Being Guided to Success

Fadzie and Terbie cross the road with Mobility Teacher, Tony

Fadzie,19 from Plymouth, is planning for university, work and life as an independent young adult, all with her first guide dog, Terbie.

Originally from Zimbabwe, Fadzie moved to the UK at the age of five with her mum and older brother and sister. School in the UK was going great and Fadzie was thriving. However, in year 4 she started to notice her eye sight deteriorating and thought she might need glasses. A year later and after further investigation she was diagnosed with glaucoma and registered as visually impaired.

Throughout the rest of school Fadzie had learning support assistants in her lessons and achieved excellent grades at GCSE. Going on to study for A Levels, she was predicted high grades and worked extremely hard but unfortunately did not achieve what she wanted.

Looking back at her year 12 and 13 Fadzie recalls the struggle she had with the workload. ‘School was fast paced and I was struggling to keep up in the lessons, I had to take work home and catch up in my own time. It made me think that I might not cope with university, that’s when I decided that I needed to go to RNC.’

In year 13 Fadzie was matched with guide dog, Terbie. ‘Moving away to a residential college can be scary but she made me more confident about going. Terbie learns routes quicker than I do and she is so chilled out in busy areas and it helps make me be more relaxed.’

Fadzie started at The Royal National College for the Blind (RNC) in September and has since been undertaking mobility training to learn routes into town, including public transport. ‘The mobility training at RNC is really good. The teacher doing my training is also a guide dog user so he really understands our needs. There are also a lot of other students and staff with guide dogs at College, they have given me help and advice and we even go for walks together.’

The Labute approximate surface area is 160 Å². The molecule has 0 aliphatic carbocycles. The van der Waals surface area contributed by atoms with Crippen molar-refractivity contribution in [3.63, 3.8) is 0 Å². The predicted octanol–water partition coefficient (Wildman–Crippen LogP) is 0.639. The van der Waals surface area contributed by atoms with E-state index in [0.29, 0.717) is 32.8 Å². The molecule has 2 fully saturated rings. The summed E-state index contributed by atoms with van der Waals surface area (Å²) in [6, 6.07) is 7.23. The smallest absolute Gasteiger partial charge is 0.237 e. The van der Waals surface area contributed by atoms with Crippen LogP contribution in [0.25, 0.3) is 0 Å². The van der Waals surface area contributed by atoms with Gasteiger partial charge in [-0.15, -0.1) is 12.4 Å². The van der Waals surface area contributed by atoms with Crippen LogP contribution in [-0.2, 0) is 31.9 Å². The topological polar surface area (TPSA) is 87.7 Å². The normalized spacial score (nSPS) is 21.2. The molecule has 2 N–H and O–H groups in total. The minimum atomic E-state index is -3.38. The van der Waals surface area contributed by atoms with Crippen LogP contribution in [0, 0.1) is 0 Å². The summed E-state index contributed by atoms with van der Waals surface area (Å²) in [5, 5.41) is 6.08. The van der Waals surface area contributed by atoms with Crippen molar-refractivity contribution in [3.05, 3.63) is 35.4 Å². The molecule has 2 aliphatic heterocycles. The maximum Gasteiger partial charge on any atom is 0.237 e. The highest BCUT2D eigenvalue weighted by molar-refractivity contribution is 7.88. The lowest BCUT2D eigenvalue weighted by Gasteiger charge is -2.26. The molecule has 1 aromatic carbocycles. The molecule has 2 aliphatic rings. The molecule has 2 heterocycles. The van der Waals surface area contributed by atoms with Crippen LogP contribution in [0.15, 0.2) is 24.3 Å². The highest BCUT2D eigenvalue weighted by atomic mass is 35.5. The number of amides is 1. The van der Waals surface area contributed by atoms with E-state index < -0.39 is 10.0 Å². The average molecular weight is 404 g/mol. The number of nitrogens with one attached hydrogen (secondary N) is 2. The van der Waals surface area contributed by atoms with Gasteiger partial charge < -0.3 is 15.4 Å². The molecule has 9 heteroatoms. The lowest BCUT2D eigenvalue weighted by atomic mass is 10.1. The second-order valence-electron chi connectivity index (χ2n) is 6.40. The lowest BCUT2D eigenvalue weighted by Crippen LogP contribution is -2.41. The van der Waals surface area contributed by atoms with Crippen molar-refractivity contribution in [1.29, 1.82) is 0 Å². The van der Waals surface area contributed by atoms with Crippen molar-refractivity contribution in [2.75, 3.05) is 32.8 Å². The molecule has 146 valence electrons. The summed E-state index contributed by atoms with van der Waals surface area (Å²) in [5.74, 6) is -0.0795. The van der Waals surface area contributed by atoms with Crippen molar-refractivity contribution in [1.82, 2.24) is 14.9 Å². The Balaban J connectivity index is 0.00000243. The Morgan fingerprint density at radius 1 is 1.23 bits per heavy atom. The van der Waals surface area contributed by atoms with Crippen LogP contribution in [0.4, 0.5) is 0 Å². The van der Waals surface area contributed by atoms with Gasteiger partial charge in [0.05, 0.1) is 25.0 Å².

On top of improving her mobility and independent living skills, Fadzie is also studying A Level Psychology and A Level Maths and is currently being predicted grades A* and A. ‘Support at RNC is so different to school. The class size is small so I never fall behind, I never feel rushed to try and keep up.’

So, what does the future the hold for Fadzie and Terbie? ‘I would like to go to University College London to study Psychology. I have done some work experience and volunteer mentoring with young people and I really enjoy it. I want to be in a position where I can help people, and I love London.’

Life in the city might be daunting for some, but Fadzie is not fazed; ‘Terbie has made things so much easier and more relaxing. With a long cane it was hard to concentrate all the time, but now I can trust Terbie to spot things. I am able to relax and I don’t need to worry.’

‘Coming to RNC with Terbie is a great stepping stone. We are able to experience living independently but with support from people that understand visual impairment, it’s really changed my life.’


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